It’s a relentlessly bleak musical approach that results in beautiful opera solos, some original, some from Tosca, transposed with clanking and grinding electronics. There are moments of tremendous power in the score, usually when the chorus and orchestra come together as in the middle of “Mad Butterfly” or the chaotic “End.” The orchestra performs some gentler music on its own, notably in “Memories,” and the chorus features in many opera solos sprinkled throughout Kanno’s score, as well as the lovely “Chorale” and its reprise, which features an impressive if slightly incongruous solo saxophone accompaniment.

The main problem with Kanno’s thirty minutes of score is that the tracks tend to be uneven, reflecting the bizarre scenes the score accompanies. Several tracks only reach their full potential after several minutes of grinding electronics or meandering opera lyrics; “Mad Butterfly” even features the choir altered so it appears to be filtered through a radio. Still, the music contains many beautiful melodic moments and choral interludes, and Kanno’s work is the best that Memories has to offer.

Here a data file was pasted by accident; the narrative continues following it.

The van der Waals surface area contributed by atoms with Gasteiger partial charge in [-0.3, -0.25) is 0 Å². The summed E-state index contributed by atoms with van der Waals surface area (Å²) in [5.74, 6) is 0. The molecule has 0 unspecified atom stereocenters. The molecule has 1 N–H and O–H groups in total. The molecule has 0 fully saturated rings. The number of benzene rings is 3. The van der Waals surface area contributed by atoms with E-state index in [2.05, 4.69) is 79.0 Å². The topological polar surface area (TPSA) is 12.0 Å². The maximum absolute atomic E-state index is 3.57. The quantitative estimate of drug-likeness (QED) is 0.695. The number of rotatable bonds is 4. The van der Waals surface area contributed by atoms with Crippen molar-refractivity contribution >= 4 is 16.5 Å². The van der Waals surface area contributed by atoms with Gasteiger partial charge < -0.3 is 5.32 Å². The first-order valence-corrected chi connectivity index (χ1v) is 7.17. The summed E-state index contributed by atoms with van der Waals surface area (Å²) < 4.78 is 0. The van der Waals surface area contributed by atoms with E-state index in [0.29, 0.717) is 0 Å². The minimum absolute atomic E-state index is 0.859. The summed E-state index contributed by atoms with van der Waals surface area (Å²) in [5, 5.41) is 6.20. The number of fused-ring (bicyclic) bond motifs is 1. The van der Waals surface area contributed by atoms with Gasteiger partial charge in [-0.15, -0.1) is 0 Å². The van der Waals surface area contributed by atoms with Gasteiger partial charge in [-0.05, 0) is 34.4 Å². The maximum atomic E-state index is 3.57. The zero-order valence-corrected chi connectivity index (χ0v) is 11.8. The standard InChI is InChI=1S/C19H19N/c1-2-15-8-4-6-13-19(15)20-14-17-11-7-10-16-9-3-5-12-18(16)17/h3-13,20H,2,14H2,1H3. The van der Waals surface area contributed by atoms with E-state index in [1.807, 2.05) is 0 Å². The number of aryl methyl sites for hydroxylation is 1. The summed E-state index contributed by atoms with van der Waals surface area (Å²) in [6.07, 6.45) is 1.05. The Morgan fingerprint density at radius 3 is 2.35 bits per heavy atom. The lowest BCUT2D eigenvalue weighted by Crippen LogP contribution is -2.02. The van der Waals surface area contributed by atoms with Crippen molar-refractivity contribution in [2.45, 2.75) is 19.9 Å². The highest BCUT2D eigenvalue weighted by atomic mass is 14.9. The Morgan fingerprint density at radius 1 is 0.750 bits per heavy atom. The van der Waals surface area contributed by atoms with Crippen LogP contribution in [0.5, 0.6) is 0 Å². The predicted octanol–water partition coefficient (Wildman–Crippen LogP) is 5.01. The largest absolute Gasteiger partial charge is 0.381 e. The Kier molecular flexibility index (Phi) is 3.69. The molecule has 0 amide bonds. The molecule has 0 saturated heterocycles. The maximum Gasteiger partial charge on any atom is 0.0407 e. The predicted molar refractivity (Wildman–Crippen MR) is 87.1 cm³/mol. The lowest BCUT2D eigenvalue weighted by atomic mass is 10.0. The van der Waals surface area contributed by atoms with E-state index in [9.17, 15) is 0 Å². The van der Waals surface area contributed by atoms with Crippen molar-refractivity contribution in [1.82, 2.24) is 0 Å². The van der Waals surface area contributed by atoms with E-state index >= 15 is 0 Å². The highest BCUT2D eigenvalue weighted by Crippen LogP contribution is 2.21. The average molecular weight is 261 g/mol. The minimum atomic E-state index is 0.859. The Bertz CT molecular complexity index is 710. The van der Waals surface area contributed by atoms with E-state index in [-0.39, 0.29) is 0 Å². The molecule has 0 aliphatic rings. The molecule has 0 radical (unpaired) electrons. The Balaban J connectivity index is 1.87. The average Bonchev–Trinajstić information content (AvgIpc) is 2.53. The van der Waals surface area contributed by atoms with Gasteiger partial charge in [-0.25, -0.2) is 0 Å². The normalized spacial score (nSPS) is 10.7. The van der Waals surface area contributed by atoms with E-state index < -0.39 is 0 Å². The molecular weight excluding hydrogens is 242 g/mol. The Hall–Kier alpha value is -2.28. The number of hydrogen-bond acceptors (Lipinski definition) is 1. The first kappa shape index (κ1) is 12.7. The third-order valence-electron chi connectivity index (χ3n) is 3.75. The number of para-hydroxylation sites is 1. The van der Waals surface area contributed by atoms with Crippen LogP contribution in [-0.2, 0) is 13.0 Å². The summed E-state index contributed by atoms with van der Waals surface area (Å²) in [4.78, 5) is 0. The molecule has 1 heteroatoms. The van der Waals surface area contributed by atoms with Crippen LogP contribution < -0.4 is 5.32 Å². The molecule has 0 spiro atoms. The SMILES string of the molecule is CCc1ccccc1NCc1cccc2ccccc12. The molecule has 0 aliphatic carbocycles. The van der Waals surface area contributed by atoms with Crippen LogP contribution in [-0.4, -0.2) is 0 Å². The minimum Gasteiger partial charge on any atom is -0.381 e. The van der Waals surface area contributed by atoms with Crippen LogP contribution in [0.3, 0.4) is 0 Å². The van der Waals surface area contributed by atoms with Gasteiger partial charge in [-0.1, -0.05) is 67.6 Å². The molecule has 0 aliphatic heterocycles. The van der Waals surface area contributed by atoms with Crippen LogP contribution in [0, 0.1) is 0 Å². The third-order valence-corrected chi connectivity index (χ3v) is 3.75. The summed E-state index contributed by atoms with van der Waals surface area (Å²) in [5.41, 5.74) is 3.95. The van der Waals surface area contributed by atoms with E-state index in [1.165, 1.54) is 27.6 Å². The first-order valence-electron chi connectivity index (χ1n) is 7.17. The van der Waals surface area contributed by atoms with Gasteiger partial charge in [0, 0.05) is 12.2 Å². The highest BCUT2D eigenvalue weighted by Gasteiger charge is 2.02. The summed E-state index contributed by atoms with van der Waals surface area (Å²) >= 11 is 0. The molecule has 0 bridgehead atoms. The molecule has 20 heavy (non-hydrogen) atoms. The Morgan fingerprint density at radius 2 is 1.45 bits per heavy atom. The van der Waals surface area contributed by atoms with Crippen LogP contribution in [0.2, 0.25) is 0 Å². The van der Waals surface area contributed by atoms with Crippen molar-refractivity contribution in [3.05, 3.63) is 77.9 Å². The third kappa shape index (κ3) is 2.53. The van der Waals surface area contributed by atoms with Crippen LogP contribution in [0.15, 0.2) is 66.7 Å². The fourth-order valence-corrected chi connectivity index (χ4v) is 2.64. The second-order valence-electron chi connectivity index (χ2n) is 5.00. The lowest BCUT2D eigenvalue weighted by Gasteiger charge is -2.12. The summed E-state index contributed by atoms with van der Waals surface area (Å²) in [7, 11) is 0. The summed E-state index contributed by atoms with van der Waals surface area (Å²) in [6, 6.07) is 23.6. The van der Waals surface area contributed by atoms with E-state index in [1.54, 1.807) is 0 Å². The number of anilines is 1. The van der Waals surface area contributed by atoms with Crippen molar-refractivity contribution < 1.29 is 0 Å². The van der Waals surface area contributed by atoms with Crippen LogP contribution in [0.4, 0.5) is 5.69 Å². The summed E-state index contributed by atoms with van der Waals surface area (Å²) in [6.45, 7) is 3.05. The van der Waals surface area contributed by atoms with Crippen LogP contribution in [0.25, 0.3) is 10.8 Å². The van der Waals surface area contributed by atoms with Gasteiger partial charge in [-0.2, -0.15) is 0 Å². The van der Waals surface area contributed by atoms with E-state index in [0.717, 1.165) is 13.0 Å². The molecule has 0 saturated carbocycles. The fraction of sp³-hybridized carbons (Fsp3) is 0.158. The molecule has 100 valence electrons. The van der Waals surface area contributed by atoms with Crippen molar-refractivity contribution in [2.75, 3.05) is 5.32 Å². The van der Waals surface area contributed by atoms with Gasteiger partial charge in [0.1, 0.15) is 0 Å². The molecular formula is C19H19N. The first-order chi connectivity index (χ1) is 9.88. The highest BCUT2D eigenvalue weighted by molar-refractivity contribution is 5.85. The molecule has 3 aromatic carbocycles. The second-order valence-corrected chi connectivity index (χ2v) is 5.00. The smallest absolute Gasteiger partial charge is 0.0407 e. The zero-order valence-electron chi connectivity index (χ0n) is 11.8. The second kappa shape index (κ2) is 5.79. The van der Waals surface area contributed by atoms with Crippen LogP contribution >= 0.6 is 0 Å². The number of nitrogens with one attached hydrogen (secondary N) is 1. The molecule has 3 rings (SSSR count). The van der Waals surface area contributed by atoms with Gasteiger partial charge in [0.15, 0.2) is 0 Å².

The second segment, “Stink Bomb,” is the tale of a man who emits a cloud of toxic gas after taking an experimental flu medicine and the military’s futile efforts to kill him. Its score is by Jun Miyake, an artist better known as a soloist and arranger, and is nearly the polar opposite of Kanno’s difficult and cerebral work. Miyake takes a kitchen sink approach to the music, which runs for about twenty-six minutes. The score is made up of dozens of short tracks, ranging from vocals (“Good Morning Yamanashi”) to urban funk (“Nobuo’s Groove”) to jazz (“Ants”) and every style in between. While this reflects the goofy nature of a story about a man who is an unwitting living biological weapon who accidentally kills hundreds of thousands of people while riding on a pizza delivery scooter, it suffers as a listening experience by trying to out-silly the silliness on screen.